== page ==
Another way to look at the issue of drug and alcohol abuse is to ask ourselves, “What would we do and how would we respond if we felt marginalized by society, abandoned by our friends, and burdened by the reality of becoming homeless?”  When people have nothing to lose and nobody holding them accountable, can we expect them not to drink or do drugs? In all fairness - if anyone has a reason to numb the pain or escape the reality of their situation - it’s people who are experiencing homelessness. So instead of criticizing them, I think it’s important that we are empathetic to their situation and that we give them something to get excited about. By helping them become enthusiastic about the future we are able to hold them accountable to improving their situation for the better.

What’s your vision for the impact you will have?

First, let me say that I realize that my vision for how we will help people may be optimistic, but  frankly, my optimism is what drives me to keep pushing forward even when we hit difficulties along the road. But I like to break down the numbers based upon us having 100 active vendors.

If 50 of those vendors sell just 10 magazines per day that would be a total of 500 magazines per day.  If 40 other vendors sell 20 magazines per day, that adds up to 800 magazines per day. Lastly, if we have 10 high performing vendors sell 30 magazines per day, that’s a total of 300 magazines per day.  The daily total with those numbers, which I think are very possible, would be 1,600 magazine per day. If we assume that they take some days off and work 25 days per month, that would add up to 40,000 magazines per month.  Based upon a profit per magazine of $4.25 (Buy each magazine for 75 cents and sell for $5.00) that would add up to a total monthly impact of $170,000 per month to provide immediate employment and impact to people experiencing homelessness.  On an annual basis that would add up to $2,040,000. Over $2 Million dollars! That’s amazing and we think that it’s reasonable. It would be an average of about $1,700/month of income for 100 people. That’ pretty awesome. Then once people become more stable and are able to get on their feet, we want to help them transition to new opportunities.  We don’t want people to treat this as a career, but we want to provide an opportunity for people who need it to get back on their feet.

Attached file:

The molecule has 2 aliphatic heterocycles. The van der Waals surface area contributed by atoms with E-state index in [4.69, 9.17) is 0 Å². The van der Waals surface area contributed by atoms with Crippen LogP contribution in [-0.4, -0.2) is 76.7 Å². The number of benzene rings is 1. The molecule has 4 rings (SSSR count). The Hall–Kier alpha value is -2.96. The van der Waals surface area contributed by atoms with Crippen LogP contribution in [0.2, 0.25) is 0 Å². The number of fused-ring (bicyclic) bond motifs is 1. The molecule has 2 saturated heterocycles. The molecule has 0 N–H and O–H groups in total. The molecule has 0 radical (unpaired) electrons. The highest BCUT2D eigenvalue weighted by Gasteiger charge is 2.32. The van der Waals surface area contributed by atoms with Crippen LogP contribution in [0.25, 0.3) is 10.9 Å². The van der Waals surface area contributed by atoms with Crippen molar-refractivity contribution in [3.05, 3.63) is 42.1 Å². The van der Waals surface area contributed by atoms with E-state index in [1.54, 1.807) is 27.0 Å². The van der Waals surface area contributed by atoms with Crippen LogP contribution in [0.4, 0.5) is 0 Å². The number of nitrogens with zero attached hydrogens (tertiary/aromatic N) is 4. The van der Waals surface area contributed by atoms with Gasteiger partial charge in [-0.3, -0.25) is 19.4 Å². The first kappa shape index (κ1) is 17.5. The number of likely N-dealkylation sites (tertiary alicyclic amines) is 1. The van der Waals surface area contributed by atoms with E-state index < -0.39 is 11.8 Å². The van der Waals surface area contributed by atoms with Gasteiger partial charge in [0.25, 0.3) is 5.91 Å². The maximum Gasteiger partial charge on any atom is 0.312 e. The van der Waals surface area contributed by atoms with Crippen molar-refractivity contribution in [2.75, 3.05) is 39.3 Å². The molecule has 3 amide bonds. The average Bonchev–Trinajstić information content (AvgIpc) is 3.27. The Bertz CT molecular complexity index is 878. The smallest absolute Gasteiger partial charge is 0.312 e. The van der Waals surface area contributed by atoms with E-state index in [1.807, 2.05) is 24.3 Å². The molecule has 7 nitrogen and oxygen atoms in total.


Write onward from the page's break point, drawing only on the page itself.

Money isn’t everything and money money certainly does not guarantee happiness - but there is a certain amount of money that people need in order to live a life where they can provide food, shelter, and basic entertainment for themselves and their loved ones.  We believe that we can help people provide for those basic needs and help people grow, be challenged, and prosper now and into the future.